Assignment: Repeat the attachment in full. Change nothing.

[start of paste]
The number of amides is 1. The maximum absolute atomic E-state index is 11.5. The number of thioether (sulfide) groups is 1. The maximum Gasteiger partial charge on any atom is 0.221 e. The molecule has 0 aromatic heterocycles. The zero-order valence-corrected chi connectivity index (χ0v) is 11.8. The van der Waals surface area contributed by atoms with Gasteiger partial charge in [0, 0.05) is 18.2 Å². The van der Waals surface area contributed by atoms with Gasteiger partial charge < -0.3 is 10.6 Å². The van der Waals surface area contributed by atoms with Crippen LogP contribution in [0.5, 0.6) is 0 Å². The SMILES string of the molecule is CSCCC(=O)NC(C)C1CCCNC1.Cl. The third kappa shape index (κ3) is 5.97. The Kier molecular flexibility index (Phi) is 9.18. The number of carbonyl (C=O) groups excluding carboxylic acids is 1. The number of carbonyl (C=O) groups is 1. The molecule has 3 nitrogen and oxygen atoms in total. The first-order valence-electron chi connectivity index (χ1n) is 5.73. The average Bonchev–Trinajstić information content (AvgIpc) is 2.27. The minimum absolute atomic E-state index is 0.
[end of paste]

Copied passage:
The number of amides is 1. The maximum absolute atomic E-state index is 11.5. The number of thioether (sulfide) groups is 1. The maximum Gasteiger partial charge on any atom is 0.221 e. The molecule has 0 aromatic heterocycles. The zero-order valence-corrected chi connectivity index (χ0v) is 11.8. The van der Waals surface area contributed by atoms with Gasteiger partial charge in [0, 0.05) is 18.2 Å². The van der Waals surface area contributed by atoms with Gasteiger partial charge < -0.3 is 10.6 Å². The van der Waals surface area contributed by atoms with Crippen LogP contribution in [0.5, 0.6) is 0 Å². The SMILES string of the molecule is CSCCC(=O)NC(C)C1CCCNC1.Cl. The third kappa shape index (κ3) is 5.97. The Kier molecular flexibility index (Phi) is 9.18. The number of carbonyl (C=O) groups excluding carboxylic acids is 1. The number of carbonyl (C=O) groups is 1. The molecule has 3 nitrogen and oxygen atoms in total. The first-order valence-electron chi connectivity index (χ1n) is 5.73. The average Bonchev–Trinajstić information content (AvgIpc) is 2.27. The minimum absolute atomic E-state index is 0.